Our Knowsley Safari training exercise presents as ‘welcome’ Royal Society output

Blog 18 Jan 2023
Dr Juhasz with disease experts, inclusive of Profs Roy Anderson FRS,  Mark Viney & Peter Chiodini

On 28th and 29th November 2022, The Royal Society, UK held a successful and well-attended Theo Murphy Meeting entitled: “Strongyloides: omics to worm-free populations”. This symposium was organised by world leading experts on strongyloidiasis in humans and animals, inclusive of Dr Vicky Hunt, Dr Adrian Streit, Dr Dora Buonfrate, Professor James Lok and Professor Peter Odermatt.

Following from our unexpected and important finding of Strongyloides fuelleborni which took place during our diagnostic training exercise in July 202, Dr. Alexandra Juhasz presented our Wellcome Trust funded HUGS work as oral and poster presentations. Her talk was entitled “Strongyloidiasis in Semi-captive Baboons at Knowsley Safari” and drew attention to the first report of this helminth in natural transmission in the British Isles. Indeed, presenting our research at this prestigious Royal Society was indeed an additional ‘welcome’ output.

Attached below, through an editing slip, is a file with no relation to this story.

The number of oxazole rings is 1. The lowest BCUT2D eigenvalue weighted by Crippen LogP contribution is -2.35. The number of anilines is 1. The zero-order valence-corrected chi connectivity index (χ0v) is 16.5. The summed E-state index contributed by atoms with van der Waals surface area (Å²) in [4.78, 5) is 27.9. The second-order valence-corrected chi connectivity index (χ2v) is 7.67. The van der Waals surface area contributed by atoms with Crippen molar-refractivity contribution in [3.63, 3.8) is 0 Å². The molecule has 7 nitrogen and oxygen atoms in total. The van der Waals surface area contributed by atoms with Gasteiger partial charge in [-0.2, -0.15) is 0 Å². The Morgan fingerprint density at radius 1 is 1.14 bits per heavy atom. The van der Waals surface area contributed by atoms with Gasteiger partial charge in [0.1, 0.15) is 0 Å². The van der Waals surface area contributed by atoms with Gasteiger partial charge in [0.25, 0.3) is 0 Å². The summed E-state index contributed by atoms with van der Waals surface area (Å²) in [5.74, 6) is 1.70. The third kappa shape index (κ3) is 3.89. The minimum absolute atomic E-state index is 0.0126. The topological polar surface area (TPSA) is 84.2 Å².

The symposium brought together basic and applied scientists working on neglected tropical diseases, particularly those interested in soil-transmitted helminthiasis, and strongyloidiasis in particular. The latter disease is typically caused by Strongyloides stercoralis, however, we now believe that its aetiology as caused by S. fuelleborni is grossly underestimated in sub-Saharan Africa. In this meeting researchers shared and presented the latest research and discussed future priorities and goals in treatment and control of Strongyloides globally.

Exploring research areas of overlap between disciplines for zoonotic helminths goes beyond that of strongyloidiasis and also firmly links with hybrid schistosomes and reservoirs of polyparasitism. Understanding the evolution of hybrids schistosomes in animals is a key research theme of HUGS and much can be learned from other One Health diseases. Poster pitches were another ‘welcome’ addition to the meeting’s programme allowing all participants (in the fields of biology, taxonomy, systematics, evolutionary biology, epidemiology, veterinary science, etc.) to engage in One Health discussions.

In short, this Royal Society event was an ideal opportunity to highlight HUGS, and its research ambitions, to an allied audience interested in zoonosis. We now look forward to a forthcoming publication of our strongyloidiasis research in Parasitology which brings to a formal conclusion of our initial diagnostic training exercise in Knowsley Safari.